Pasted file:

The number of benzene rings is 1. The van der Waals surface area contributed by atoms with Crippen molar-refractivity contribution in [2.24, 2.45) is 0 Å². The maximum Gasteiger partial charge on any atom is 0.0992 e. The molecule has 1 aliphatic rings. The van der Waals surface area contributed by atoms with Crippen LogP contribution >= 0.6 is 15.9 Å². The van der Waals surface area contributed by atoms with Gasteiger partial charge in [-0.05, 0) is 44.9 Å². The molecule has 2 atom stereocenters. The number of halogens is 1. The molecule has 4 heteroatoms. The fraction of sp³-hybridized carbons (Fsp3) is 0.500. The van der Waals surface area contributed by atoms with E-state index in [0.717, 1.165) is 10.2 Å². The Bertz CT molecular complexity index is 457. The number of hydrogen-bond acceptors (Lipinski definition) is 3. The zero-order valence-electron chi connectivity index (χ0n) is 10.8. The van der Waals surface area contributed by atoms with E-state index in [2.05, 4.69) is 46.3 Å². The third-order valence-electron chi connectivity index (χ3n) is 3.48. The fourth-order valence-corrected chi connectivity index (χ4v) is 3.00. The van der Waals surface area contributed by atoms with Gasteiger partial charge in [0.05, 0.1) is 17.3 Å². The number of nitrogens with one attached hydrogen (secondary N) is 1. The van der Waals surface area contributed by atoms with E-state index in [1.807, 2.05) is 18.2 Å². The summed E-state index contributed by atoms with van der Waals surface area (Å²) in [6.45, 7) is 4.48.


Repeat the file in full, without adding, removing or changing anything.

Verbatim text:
The number of benzene rings is 1. The van der Waals surface area contributed by atoms with Crippen molar-refractivity contribution in [2.24, 2.45) is 0 Å². The maximum Gasteiger partial charge on any atom is 0.0992 e. The molecule has 1 aliphatic rings. The van der Waals surface area contributed by atoms with Crippen LogP contribution >= 0.6 is 15.9 Å². The van der Waals surface area contributed by atoms with Gasteiger partial charge in [-0.05, 0) is 44.9 Å². The molecule has 2 atom stereocenters. The number of halogens is 1. The molecule has 4 heteroatoms. The fraction of sp³-hybridized carbons (Fsp3) is 0.500. The van der Waals surface area contributed by atoms with E-state index in [0.717, 1.165) is 10.2 Å². The Bertz CT molecular complexity index is 457. The number of hydrogen-bond acceptors (Lipinski definition) is 3. The zero-order valence-electron chi connectivity index (χ0n) is 10.8. The van der Waals surface area contributed by atoms with E-state index in [2.05, 4.69) is 46.3 Å². The third-order valence-electron chi connectivity index (χ3n) is 3.48. The fourth-order valence-corrected chi connectivity index (χ4v) is 3.00. The van der Waals surface area contributed by atoms with Gasteiger partial charge in [0.05, 0.1) is 17.3 Å². The number of nitrogens with one attached hydrogen (secondary N) is 1. The van der Waals surface area contributed by atoms with E-state index in [1.807, 2.05) is 18.2 Å². The summed E-state index contributed by atoms with van der Waals surface area (Å²) in [6.45, 7) is 4.48.